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A role that gets me back into lighting standards

This may qualify me as a serious lighting anorak! but I have been involved with lighting standards since my first job as a technician in a lighting laboratory nearly 40 years ago. In fact, my first international business travel was working as an Approvals Engineer visiting test houses to apply for safety mark approval for light fittings in Europe, the USA and even Japan. In those days harmonised standards were only just beginning, if they were similar then every country had its own deviations. I found standards an exciting area to work in particularly with the international dimension.

Harmonising lighting standards

Gradually things became more in line, with over 50 countries around the world signed up to the IEC (they drive the electrotechnical standardisation process particularly for lighting). As a result, European Lighting standards are usually first developed by Technical Committee 34 of the IEC and then adopted as Euro Norms. I have often had to refer to drafts proposed by TC34 over the years and it is a strange feeling now to be getting involved directly in the committee work-groups themselves.

The European Commission is concerned with making sure under represented stakeholder voices are heard on standard development work, formally with CEN/CENELEC/ETSI in the EU but also with the ISO and IEC internationally due to their influence. ECOS itself is a non-profit organisation formed in 2001, consisting of nearly 50 Non-Government Organisations (NGOs) from all over the world who all defend environmental issues in the development of policies and standards. In 2012 the European Commission formally recognised ECOS as an organisation that it would fund to represent environmental interests within standards development. The IEC is typical of all the standards organisations who are driven primarily through industry experts. So, involvement from organisations such as ECOS is vital to make sure that otherwise weaker stakeholder groups are represented in the process. Apart from ECOS this EU initiative also supports stakeholder organisations for the Consumers, Trade Unions & Small businesses (ANEC, ETUI & SBS) in the standard development process.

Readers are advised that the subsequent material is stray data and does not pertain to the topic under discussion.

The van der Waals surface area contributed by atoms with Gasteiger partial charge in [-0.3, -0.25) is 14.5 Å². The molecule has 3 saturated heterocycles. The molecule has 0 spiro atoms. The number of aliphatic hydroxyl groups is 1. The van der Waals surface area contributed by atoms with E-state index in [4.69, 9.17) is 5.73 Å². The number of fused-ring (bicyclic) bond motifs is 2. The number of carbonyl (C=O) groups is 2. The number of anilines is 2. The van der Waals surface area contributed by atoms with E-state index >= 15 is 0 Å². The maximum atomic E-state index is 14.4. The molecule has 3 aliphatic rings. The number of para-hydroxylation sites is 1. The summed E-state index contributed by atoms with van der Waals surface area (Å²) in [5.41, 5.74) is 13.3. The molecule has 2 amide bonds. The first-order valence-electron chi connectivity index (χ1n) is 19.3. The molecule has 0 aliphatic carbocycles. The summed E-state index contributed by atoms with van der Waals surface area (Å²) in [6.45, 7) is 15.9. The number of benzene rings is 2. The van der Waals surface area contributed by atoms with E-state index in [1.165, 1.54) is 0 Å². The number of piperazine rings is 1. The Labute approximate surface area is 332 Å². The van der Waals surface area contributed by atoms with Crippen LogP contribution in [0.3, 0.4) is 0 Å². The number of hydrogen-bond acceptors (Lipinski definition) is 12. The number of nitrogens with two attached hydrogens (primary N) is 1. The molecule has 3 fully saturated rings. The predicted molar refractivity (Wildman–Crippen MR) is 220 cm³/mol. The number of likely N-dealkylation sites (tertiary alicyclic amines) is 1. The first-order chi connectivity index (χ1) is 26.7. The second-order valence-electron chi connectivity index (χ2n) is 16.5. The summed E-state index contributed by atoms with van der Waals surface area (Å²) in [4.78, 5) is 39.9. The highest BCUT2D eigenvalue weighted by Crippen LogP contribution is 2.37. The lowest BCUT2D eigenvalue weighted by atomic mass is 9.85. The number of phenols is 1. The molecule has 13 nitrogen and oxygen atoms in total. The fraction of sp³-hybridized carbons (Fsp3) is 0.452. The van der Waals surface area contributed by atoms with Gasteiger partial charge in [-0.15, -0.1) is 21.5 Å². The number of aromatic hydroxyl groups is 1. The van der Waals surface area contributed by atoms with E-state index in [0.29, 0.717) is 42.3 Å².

ECOS liaison officer

Last month I found myself as the liaison officer for ECOS in working group meetings of TC34 in Busan, South Korea. It was my first liaison work for ECOS and it was again fascinating for a lighting geek like myself. I found that I knew about 30% of the people there which was a great help but I had to spend quite some time getting to know the committee procedures and TLAs (three letter acronyms!). I attended four Working groups, Luminaires, LED sources, Caps and Insulation. The major work is going on in Luminaires and LED sources with major overhauls of existing standards in Luminaires and combining several standards in LED sources. These are exciting times driven by the massive change LED brings to the industry.

As liaison for ECOS I aim to encourage practical and realistic tests within IEC standards that allow easy market surveillance, avoid loopholes and limit circumvention. Just as important for me is to see the serviceability of LED lighting fixtures addressed with a view to better waste management and a circular economy.

Problems ahead for the lighting industry

I personally think the lighting industry will suffer a major kick back from end users in the coming years as the massive number of integrated (sealed in) LED fixtures start to fail. Whole installations may end up being changed out as products fail, cannot be serviced and replacements are no longer available.

More on that in my next blog!